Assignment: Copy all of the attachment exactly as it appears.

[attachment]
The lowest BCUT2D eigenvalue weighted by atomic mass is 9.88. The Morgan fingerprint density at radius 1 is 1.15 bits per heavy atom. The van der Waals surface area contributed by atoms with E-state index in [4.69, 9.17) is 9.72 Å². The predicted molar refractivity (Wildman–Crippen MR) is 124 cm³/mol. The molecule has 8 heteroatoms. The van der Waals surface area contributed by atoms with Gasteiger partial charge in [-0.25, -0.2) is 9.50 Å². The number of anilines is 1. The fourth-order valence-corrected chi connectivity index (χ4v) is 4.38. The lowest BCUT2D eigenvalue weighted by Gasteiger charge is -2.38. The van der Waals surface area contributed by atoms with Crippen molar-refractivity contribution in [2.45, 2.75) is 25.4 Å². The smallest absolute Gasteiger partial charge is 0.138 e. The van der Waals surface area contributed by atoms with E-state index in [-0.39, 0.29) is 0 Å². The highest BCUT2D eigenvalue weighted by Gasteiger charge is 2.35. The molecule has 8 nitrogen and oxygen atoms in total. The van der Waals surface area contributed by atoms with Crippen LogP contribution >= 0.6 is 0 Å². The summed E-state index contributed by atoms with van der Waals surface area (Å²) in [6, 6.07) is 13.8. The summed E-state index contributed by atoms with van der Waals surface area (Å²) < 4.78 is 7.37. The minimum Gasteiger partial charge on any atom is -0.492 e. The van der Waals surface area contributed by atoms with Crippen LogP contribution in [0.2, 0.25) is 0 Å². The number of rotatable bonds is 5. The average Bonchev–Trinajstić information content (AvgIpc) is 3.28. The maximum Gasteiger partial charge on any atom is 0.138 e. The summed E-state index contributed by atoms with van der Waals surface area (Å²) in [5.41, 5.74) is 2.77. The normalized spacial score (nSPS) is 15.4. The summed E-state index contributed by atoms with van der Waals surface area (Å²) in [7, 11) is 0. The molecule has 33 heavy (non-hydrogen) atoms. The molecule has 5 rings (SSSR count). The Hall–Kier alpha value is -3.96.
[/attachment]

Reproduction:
The lowest BCUT2D eigenvalue weighted by atomic mass is 9.88. The Morgan fingerprint density at radius 1 is 1.15 bits per heavy atom. The van der Waals surface area contributed by atoms with E-state index in [4.69, 9.17) is 9.72 Å². The predicted molar refractivity (Wildman–Crippen MR) is 124 cm³/mol. The molecule has 8 heteroatoms. The van der Waals surface area contributed by atoms with Gasteiger partial charge in [-0.25, -0.2) is 9.50 Å². The number of anilines is 1. The fourth-order valence-corrected chi connectivity index (χ4v) is 4.38. The lowest BCUT2D eigenvalue weighted by Gasteiger charge is -2.38. The van der Waals surface area contributed by atoms with Crippen molar-refractivity contribution in [2.45, 2.75) is 25.4 Å². The smallest absolute Gasteiger partial charge is 0.138 e. The van der Waals surface area contributed by atoms with E-state index in [-0.39, 0.29) is 0 Å². The highest BCUT2D eigenvalue weighted by Gasteiger charge is 2.35. The molecule has 8 nitrogen and oxygen atoms in total. The van der Waals surface area contributed by atoms with Crippen LogP contribution >= 0.6 is 0 Å². The summed E-state index contributed by atoms with van der Waals surface area (Å²) in [6, 6.07) is 13.8. The summed E-state index contributed by atoms with van der Waals surface area (Å²) < 4.78 is 7.37. The minimum Gasteiger partial charge on any atom is -0.492 e. The van der Waals surface area contributed by atoms with Crippen LogP contribution in [0.2, 0.25) is 0 Å². The number of rotatable bonds is 5. The average Bonchev–Trinajstić information content (AvgIpc) is 3.28. The maximum Gasteiger partial charge on any atom is 0.138 e. The summed E-state index contributed by atoms with van der Waals surface area (Å²) in [5.41, 5.74) is 2.77. The normalized spacial score (nSPS) is 15.4. The summed E-state index contributed by atoms with van der Waals surface area (Å²) in [7, 11) is 0. The molecule has 33 heavy (non-hydrogen) atoms. The molecule has 5 rings (SSSR count). The Hall–Kier alpha value is -3.96.